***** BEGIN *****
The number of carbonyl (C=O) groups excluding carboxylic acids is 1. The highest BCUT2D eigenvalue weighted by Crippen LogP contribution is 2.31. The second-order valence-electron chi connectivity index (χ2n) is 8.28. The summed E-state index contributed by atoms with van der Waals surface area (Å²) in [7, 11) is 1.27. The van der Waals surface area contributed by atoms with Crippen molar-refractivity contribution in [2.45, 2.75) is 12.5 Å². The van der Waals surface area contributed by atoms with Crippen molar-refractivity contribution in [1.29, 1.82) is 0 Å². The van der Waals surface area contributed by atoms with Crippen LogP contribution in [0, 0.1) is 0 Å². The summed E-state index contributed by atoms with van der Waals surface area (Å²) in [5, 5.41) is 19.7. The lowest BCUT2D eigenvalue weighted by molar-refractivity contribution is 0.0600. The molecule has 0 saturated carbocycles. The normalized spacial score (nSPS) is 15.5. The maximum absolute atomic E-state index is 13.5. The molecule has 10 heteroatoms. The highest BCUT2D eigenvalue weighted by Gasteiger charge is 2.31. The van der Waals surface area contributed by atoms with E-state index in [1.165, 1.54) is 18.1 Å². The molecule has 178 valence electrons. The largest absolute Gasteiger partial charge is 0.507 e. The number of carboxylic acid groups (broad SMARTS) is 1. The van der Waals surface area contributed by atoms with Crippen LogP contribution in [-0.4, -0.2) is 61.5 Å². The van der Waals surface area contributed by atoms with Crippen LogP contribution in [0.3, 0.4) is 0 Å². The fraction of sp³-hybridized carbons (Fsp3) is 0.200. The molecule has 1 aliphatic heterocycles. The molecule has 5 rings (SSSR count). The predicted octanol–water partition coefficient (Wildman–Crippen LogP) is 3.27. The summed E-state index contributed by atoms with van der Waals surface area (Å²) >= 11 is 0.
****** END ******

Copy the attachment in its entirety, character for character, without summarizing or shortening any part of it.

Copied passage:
The number of carbonyl (C=O) groups excluding carboxylic acids is 1. The highest BCUT2D eigenvalue weighted by Crippen LogP contribution is 2.31. The second-order valence-electron chi connectivity index (χ2n) is 8.28. The summed E-state index contributed by atoms with van der Waals surface area (Å²) in [7, 11) is 1.27. The van der Waals surface area contributed by atoms with Crippen molar-refractivity contribution in [2.45, 2.75) is 12.5 Å². The van der Waals surface area contributed by atoms with Crippen molar-refractivity contribution in [1.29, 1.82) is 0 Å². The van der Waals surface area contributed by atoms with Crippen LogP contribution in [0, 0.1) is 0 Å². The summed E-state index contributed by atoms with van der Waals surface area (Å²) in [5, 5.41) is 19.7. The lowest BCUT2D eigenvalue weighted by molar-refractivity contribution is 0.0600. The molecule has 0 saturated carbocycles. The normalized spacial score (nSPS) is 15.5. The maximum absolute atomic E-state index is 13.5. The molecule has 10 heteroatoms. The highest BCUT2D eigenvalue weighted by Gasteiger charge is 2.31. The van der Waals surface area contributed by atoms with E-state index in [1.165, 1.54) is 18.1 Å². The molecule has 178 valence electrons. The largest absolute Gasteiger partial charge is 0.507 e. The number of carboxylic acid groups (broad SMARTS) is 1. The van der Waals surface area contributed by atoms with Crippen LogP contribution in [-0.4, -0.2) is 61.5 Å². The van der Waals surface area contributed by atoms with Crippen LogP contribution in [0.3, 0.4) is 0 Å². The fraction of sp³-hybridized carbons (Fsp3) is 0.200. The molecule has 1 aliphatic heterocycles. The molecule has 5 rings (SSSR count). The predicted octanol–water partition coefficient (Wildman–Crippen LogP) is 3.27. The summed E-state index contributed by atoms with van der Waals surface area (Å²) >= 11 is 0.